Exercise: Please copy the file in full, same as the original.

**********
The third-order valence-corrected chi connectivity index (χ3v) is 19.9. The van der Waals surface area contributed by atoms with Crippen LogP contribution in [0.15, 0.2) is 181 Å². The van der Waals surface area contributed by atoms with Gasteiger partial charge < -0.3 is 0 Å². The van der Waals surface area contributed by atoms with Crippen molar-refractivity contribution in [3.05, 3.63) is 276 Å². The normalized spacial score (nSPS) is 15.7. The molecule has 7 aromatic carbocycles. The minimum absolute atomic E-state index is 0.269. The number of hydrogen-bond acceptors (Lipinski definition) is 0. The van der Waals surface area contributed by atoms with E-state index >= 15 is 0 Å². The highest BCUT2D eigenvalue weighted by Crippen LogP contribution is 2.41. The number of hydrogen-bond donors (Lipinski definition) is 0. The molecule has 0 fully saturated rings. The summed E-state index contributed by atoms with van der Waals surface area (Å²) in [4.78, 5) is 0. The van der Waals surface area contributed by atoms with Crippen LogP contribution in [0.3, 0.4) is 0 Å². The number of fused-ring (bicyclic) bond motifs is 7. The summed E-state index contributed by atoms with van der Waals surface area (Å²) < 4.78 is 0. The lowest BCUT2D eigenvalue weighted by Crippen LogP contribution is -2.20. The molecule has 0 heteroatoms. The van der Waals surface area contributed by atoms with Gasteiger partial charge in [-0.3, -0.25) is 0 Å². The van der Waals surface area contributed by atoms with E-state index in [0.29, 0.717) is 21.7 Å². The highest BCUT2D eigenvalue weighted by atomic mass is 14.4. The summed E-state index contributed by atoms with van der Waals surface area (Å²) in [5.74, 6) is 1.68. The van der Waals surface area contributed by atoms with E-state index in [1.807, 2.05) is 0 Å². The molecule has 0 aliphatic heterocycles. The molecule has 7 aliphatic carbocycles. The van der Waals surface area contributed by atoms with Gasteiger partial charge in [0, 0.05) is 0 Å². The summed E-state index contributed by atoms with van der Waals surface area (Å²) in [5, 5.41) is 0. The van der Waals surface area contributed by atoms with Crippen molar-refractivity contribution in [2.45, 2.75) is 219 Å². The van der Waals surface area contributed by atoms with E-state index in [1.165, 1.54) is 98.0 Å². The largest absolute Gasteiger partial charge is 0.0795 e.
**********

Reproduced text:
The third-order valence-corrected chi connectivity index (χ3v) is 19.9. The van der Waals surface area contributed by atoms with Crippen LogP contribution in [0.15, 0.2) is 181 Å². The van der Waals surface area contributed by atoms with Gasteiger partial charge < -0.3 is 0 Å². The van der Waals surface area contributed by atoms with Crippen molar-refractivity contribution in [3.05, 3.63) is 276 Å². The normalized spacial score (nSPS) is 15.7. The molecule has 7 aromatic carbocycles. The minimum absolute atomic E-state index is 0.269. The number of hydrogen-bond acceptors (Lipinski definition) is 0. The van der Waals surface area contributed by atoms with E-state index >= 15 is 0 Å². The highest BCUT2D eigenvalue weighted by Crippen LogP contribution is 2.41. The number of hydrogen-bond donors (Lipinski definition) is 0. The molecule has 0 fully saturated rings. The summed E-state index contributed by atoms with van der Waals surface area (Å²) in [4.78, 5) is 0. The van der Waals surface area contributed by atoms with Crippen LogP contribution in [0.3, 0.4) is 0 Å². The number of fused-ring (bicyclic) bond motifs is 7. The summed E-state index contributed by atoms with van der Waals surface area (Å²) < 4.78 is 0. The lowest BCUT2D eigenvalue weighted by Crippen LogP contribution is -2.20. The molecule has 0 heteroatoms. The van der Waals surface area contributed by atoms with Gasteiger partial charge in [-0.3, -0.25) is 0 Å². The van der Waals surface area contributed by atoms with E-state index in [0.29, 0.717) is 21.7 Å². The highest BCUT2D eigenvalue weighted by atomic mass is 14.4. The summed E-state index contributed by atoms with van der Waals surface area (Å²) in [5.74, 6) is 1.68. The van der Waals surface area contributed by atoms with E-state index in [1.807, 2.05) is 0 Å². The molecule has 0 aliphatic heterocycles. The molecule has 7 aliphatic carbocycles. The van der Waals surface area contributed by atoms with Gasteiger partial charge in [0, 0.05) is 0 Å². The summed E-state index contributed by atoms with van der Waals surface area (Å²) in [5, 5.41) is 0. The van der Waals surface area contributed by atoms with Crippen molar-refractivity contribution in [2.45, 2.75) is 219 Å². The van der Waals surface area contributed by atoms with E-state index in [1.165, 1.54) is 98.0 Å². The largest absolute Gasteiger partial charge is 0.0795 e.